I was born in Nigeria. I grew up in Nigeria. I have also worked most of my career in Nigeria. Nigeria flows in my veins and I miss those heady days, the warmth, the arrogant traffic and the boisterous noise of the big cities in which I worked. Lagos. Benin City. Abuja. They had their own peculiar characteristics but all three were intrinsically Nigerian. A common feature of these three cities and several others across Nigeria was the tribal heterogeneity – it was a diversity that not only enriched our social intercourse but one that also highlighted the placidity of our communal existence. Growing up, I travelled widely too; Maiduguri. Warri. Sapele. Kano. Ilorin. Daura. Enugu. Owerri. Ibadan. Minna. Dutse. Paiko. Okene. Lokoja. Jos. Asaba. Aba. Abakalilki. Calabar….and these were not one day trips. While the prevalence of the dominant culture of a place was always palpable, you couldn’t miss the visible mixture of other tribes and cultures in these cities – in some places, you would find streets, areas, quarters or sabongaruruwa which most of these other peoples lived, but this never diminished their joint ownership of the social space of the cities in which they lived.
This is who we are; a people united, despite our tribes and tongues differing.
It is that joint investment that we have in Nigeria as a people that we should hold sacrosanct and above any other thing when we vote tomorrow. Let’s vote with our convictions, not along ethnic or religious lines, not because we have been swayed with some pecuniary or material incentive, but because we believe that the candidacy we espouse (in our individual opinions) will potentially be the best for Nigeria. It would be in our best interest to eschew all forms of violence, and political actors should be mindful not to utter inflammatory statements in these dire last hours.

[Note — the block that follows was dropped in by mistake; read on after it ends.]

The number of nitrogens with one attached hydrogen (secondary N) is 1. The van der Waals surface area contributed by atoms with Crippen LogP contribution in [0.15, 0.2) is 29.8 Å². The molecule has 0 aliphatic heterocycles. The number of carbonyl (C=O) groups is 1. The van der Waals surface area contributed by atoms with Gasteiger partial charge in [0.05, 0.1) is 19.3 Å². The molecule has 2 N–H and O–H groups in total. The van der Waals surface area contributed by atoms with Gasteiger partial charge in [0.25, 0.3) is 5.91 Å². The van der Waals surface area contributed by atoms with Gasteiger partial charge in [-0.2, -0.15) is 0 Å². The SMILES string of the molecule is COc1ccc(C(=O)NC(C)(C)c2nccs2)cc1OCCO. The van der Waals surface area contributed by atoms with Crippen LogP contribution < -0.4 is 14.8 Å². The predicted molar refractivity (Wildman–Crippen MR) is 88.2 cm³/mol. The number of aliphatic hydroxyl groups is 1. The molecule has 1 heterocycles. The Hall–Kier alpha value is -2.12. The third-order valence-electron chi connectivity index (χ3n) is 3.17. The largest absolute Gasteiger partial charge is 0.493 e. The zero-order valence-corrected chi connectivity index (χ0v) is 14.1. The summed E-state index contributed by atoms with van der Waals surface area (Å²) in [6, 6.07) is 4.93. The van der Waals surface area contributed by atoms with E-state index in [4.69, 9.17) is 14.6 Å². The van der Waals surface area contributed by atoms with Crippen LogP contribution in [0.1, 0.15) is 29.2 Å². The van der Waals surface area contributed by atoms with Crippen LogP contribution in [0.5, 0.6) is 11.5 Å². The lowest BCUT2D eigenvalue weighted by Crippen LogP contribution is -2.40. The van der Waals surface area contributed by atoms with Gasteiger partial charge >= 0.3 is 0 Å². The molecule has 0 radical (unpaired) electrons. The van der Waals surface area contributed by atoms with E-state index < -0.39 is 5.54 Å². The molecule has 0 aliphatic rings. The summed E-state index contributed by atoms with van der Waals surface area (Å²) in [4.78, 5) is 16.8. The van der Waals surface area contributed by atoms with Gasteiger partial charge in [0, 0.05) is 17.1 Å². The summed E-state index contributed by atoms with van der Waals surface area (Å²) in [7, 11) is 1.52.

From a distance, I have watched with keen interest and awe, at the debates, comments, and opinions that have swathed our internet and concomitantly filled our various social media in respect of these elections and I am thankful that technology has played a crucial role in deepening and enriching the experience of the Nigerian electorate in a way that is unprecedented in our history. As we go into tomorrow, I am sincerely hoping that the elections will be free and fair, and that the national electoral authority will handle the exercise with verve and a competent and impartial disposition. If this happens, no matter who wins, we would have established beyond doubt that Nigerians can have an unassailable say in the process of choosing who leads them. If this process of determining who occupies our political offices effectively crystallizes, it sets the platform for an evolution into more responsive leadership, competent governance and the possibility of a more representative legislature in all arms. It won’t happen overnight. But it would be a start.
Let’s vote tomorrow – for all of us; so we do not lose who we are.